It has been an unusual few years for former UFC middleweight champion Robert Whittaker.
After moving to the 185-pound fold in late 2014, the former welterweight looked to have found his ideal weight. He won six straight fights in his new division before taking on — and defeating — Yoel Romero for the interim middleweight championship in the summer of 2017. This was soon upgraded to the official title after Georges St-Pierre vacated the title shortly after defeating Michael Bisping — but Whittaker’s reign as champion never seemed to fully hit its stride.
A year after their last bout, Whittaker again defeated Romero in defence of the title but it would be another year (16 months actually) before he set foot in the cage, where he was beaten in two rounds by the UFC’s latest superstar, Israel Adesanya.
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In a new interview with the Telegraph, Whittaker explained the physical and mental toll he experienced while holding the title and said that he had an epiphany of sorts while doing his regular workouts along on Christmas Day.
“I just stopped,” Whittaker said. “Then (I) stood there, asking, ‘What the (expletive) am I doing?’ It was Christmas Day. My family was somewhere else. That moment, it’s when everything crashed.”
He continues to explain that the training regimen he placed upon himself — involving workouts seven days per week — eventually began to detract from his regular life.
“I sacrificed everything,” Whittaker said. “My team suggested several plans which I took to and, because it worked, I just kept at it. But you can’t keep doing that forever, you just can’t. Worse than the physical grind, too, was the mental drain. I just wasn’t home.”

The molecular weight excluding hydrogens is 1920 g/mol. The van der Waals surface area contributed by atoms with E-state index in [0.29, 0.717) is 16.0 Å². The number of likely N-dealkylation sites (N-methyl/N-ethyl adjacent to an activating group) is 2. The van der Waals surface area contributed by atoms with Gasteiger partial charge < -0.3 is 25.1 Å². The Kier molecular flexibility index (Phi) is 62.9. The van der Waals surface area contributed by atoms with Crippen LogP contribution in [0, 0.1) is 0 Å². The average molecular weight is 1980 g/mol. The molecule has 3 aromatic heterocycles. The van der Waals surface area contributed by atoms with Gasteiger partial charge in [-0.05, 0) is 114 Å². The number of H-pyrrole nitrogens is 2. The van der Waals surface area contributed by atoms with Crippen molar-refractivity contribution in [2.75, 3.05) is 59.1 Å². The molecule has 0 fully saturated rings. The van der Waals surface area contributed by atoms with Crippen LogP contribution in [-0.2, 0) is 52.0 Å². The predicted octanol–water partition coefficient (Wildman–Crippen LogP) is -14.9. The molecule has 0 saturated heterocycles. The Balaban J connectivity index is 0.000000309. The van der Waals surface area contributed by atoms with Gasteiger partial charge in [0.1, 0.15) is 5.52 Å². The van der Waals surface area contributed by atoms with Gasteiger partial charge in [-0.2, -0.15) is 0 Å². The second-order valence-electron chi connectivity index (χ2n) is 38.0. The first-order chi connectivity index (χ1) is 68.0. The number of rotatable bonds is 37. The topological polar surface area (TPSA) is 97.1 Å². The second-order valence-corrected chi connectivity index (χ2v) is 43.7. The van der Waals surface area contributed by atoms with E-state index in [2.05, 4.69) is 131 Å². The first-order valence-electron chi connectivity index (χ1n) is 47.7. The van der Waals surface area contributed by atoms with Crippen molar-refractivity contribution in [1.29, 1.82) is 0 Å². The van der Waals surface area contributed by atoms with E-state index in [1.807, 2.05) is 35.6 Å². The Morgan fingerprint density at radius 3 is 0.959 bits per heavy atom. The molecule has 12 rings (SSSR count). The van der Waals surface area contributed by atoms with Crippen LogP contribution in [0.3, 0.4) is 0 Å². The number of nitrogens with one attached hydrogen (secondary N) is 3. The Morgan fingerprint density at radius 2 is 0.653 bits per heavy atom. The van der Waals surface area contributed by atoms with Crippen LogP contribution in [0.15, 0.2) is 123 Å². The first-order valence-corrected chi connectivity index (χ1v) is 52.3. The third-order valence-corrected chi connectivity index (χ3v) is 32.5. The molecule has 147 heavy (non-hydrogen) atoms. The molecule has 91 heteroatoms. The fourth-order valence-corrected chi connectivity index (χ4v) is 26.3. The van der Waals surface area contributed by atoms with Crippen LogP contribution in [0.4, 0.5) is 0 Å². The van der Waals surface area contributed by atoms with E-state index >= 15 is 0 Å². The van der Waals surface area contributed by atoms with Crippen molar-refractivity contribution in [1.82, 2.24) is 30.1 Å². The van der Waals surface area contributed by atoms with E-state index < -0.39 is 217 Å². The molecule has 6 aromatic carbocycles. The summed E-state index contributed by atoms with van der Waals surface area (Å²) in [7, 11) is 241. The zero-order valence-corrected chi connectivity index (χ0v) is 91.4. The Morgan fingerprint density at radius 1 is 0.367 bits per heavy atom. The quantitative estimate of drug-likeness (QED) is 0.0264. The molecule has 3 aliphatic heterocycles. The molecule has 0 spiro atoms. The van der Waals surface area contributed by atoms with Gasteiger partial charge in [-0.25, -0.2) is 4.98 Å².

He says this feeling manifested during his title loss to Adesanya in October.
“I just wasn’t myself,” Whittaker said. “That’s the game though, you rock up and fight, but I know I can perform much better, and have performed much better.”
Whittaker has been linked with a UFC Dublin headline bout with Darren Till in August (if that event goes ahead, of course) and says that he has finally found a sense of balance between his work life and his home life.
“Not having those sessions, it means I can do things Saturday night too,” Whittaker said. “Same as I’m now playing with the kids late into Sunday afternoon rather than being completely spent. The changes I’ve made, it really will change my life. Not training to exhaustion every day, I guess you can say I’m living.”